Putnam High Builds Unified Sports Program
Hartford Courant - 2/20/2019
Feb. 20--The Woodstock Academy gym was filled with onlookers when a Unified basketball game was held on Feb. 11.
Individual team members from Killingly, Putnam and Woodstock were announced with fanfare before the start of the games. Each player's entry onto the court was greeted with clapping and applause.
Unified sports are like no other. Special Olympic athletes are teamed with partners on the courts and playing fields. And while partners can't score, they can assist their teammates by passing the ball, finding open players and defending against opposing team partners. These are minor differences to the athletes who love to compete in a league that welcomes them. Unified sports gives them that chance.
Athletes took their shots from the paint and from beyond the three point line. They brought the ball downcourt time and again. They passed to open teammates. They tried to break free from whoever guarded them. When a shot connected, they raised their hands in victory. Then they ran back to defend their basket.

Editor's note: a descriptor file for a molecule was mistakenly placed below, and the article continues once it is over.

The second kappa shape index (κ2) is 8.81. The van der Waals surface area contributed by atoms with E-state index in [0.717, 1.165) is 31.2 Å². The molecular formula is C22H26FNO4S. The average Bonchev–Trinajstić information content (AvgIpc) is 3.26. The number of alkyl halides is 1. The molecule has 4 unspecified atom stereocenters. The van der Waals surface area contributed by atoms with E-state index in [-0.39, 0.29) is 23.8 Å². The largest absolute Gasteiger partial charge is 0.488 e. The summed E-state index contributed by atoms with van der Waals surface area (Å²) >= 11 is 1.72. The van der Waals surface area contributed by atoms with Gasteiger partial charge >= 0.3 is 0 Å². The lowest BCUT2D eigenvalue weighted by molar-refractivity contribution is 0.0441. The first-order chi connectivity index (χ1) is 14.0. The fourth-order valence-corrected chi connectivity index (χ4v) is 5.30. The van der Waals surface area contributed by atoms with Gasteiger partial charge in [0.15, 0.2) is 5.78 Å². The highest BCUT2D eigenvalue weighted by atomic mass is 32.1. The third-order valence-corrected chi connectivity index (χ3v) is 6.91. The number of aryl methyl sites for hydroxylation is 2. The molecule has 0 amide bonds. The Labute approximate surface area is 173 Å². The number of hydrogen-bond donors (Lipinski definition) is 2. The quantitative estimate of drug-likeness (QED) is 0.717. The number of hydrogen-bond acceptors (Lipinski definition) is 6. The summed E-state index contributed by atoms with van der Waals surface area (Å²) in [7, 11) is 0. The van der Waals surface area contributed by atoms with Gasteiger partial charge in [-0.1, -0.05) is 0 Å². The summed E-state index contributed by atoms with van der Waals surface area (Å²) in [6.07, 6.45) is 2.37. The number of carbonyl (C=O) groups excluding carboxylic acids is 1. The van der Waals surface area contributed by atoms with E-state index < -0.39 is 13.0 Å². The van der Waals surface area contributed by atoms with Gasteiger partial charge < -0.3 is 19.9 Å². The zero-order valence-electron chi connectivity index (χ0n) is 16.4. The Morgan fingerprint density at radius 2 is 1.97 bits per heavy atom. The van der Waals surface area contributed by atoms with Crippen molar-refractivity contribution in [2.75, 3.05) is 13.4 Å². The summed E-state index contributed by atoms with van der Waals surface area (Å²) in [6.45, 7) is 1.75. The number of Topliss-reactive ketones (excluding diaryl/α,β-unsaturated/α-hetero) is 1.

The games were broken down into 8-minute quarters. Substitutions were made as needed. But after every basket, and after every quarter, all of the athletes were greeted with warm applause from the stands.
Gail and Tom Masso came to watch their son Thomas play for the Putnam team.
"He's not tall, but he's fast and he can shoot," Tom Masso said.
True to form Thomas brought the ball downcourt for his team, acting as point guard for most of an 8-minute quarter.
Gail Masso was happy to see the Putnam Unified basketball team up and running in time for basketball season. Putnam has had a sporadic history with Unified sports. Special Education teacher Pamela Cody stepped up to coach this year, her first in town.
"I can't say enough good things about her," Gail Masso said. "She's been phenomenal. "
But Cody would like to see more people come out for the sport. She currently coaches five athletes and two partners. Because of the small numbers, Putnam has been partnering with Woodstock Academy for practices and scrimmages. That's a challenge for a small school in a small community.
Cody wants to offer track and field and bowling in the future. She welcomes any students interested in learning more about the sports. It's not just about sports for Cody. It's about changing the culture.
"It's important not only for our kids but for the typically achieving students," she said. "That's how you change cultures. That's how you create a culture of inclusiveness and understanding."
Gail Masso agrees.
"It's a good thing for all of the students," she said. "These kids have the same feelings."
"Kids are busy," Cody said, "but I want them to know how much fun this is."
Her door is always open to anyone interested in joining.
"We love visitors," she said.
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